newFilter->refCount = 0;
    // MUTEX lock (same mutex as above)
    currentFilter = newFilter;
    // MUTEX unlock
}
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If I have one thread reading a pointer, and another thread which might write to the variable (but 99% of the time it doesn't), how can I avoid that the reading thread needs to lock all the time?

From your code, it is OK to use the mutex inside the updateTraceCallback() since it is going to be called very rarely (once per location). After taking the mutex, check whether the traceCallback is already initialized: if yes, then other thread just did it for you and there is nothing to be done.

If updateTraceCallback() would turn out to be a serious performance problem due to the collisions on the global mutex, then you can simply make an array of mutexes instead and use hashed value of the traceCallback pointer as an index into the mutex array. That would spread locking over many mutexes and minimize number of collisions.

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+1 The idea of using an array of mutexes is interesting, thanks for bringing this up! –  Frerich Raabe Jul 12 '10 at 8:17
1  
From what I can see the problem is that all these different updateTraceCallback calls access a single shared data structure. Multiple mutexes don't help here and won't protect against that structure getting trashed. Mutex contention is a symptom of the problem rather than the problem itself. –  Kylotan Jul 12 '10 at 15:17
#define TRACE(msg)                                                  \
{                                                                   \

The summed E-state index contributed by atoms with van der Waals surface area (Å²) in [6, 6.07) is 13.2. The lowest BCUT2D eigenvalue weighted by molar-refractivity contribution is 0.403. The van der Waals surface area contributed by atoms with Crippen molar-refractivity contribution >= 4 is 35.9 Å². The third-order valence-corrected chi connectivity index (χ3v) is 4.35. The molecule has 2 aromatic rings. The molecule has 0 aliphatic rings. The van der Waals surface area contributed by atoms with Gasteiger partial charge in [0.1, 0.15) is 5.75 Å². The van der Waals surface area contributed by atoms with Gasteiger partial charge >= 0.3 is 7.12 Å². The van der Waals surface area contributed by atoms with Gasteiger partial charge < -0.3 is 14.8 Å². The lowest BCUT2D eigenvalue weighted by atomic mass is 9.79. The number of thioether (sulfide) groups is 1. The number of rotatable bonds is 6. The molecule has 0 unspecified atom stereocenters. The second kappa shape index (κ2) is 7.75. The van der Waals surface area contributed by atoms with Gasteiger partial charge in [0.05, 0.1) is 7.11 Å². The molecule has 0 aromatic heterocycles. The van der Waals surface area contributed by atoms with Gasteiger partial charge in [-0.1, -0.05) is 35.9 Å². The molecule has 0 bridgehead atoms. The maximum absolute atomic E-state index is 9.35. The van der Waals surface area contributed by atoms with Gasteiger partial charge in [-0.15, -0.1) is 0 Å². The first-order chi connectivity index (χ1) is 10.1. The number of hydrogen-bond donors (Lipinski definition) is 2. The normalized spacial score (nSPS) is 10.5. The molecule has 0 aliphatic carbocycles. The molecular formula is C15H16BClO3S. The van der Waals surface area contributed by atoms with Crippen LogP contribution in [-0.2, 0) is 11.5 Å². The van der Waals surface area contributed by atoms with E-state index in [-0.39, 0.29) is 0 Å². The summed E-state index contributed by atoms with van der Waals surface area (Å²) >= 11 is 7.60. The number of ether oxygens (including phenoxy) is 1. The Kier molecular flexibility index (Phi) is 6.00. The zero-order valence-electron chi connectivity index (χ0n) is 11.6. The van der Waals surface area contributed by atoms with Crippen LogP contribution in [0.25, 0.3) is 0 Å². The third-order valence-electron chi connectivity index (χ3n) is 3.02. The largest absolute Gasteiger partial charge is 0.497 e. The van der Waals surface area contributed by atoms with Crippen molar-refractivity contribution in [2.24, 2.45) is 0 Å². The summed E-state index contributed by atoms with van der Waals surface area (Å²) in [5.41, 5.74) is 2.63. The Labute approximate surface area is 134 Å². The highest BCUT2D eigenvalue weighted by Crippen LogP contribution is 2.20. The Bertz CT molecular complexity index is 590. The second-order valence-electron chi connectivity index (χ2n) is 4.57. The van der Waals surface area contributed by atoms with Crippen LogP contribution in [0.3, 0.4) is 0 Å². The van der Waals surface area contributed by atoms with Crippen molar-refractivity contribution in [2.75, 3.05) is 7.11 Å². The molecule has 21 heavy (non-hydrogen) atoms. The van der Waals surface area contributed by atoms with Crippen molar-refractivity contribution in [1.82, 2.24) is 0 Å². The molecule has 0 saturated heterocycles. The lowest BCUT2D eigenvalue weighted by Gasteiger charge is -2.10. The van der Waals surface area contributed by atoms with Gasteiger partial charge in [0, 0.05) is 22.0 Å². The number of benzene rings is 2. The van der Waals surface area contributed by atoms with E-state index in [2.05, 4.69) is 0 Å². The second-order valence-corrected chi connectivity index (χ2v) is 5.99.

static TraceProc traceCallback =                                \
        updateTraceBallback( &traceCallback, __FILE__, __LINE__ );  \
    traceCallback( msg );                                           \
}
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This is unfortunately not an option since the updateTraceCallback function will be called only once, either initializing traceCallback to a no-op function or to a real logging function. However, the filtering can change at runtime, so either updateTraceCallback needs to be called repeatedly or there needs to be some locking because traceCallback can be set to point to the no-op function by another thread (because the configuration changed). –  Frerich Raabe Jul 9 '10 at 9:53
1  
Furthermore, scoped static initialization is apparently not thread safe according to blogs.msdn.com/b/oldnewthing/archive/2004/03/08/85901.aspx –  Frerich Raabe Jul 9 '10 at 9:55
    
@Frerich: The semantics in your original version are, for all intents and purposes, identical to normal static initialisation, so whatever is wrong with my version is also wrong with yours. If the filtering changes at runtime, neither version will work correctly, with or without threads. On the subject of threads: every compiler I have worked with in the last 15 years emits thread-safe static initialisers. Tell your compiler to spit out some assembler and see for yourself. –  Marcelo Cantos Jul 9 '10 at 10:43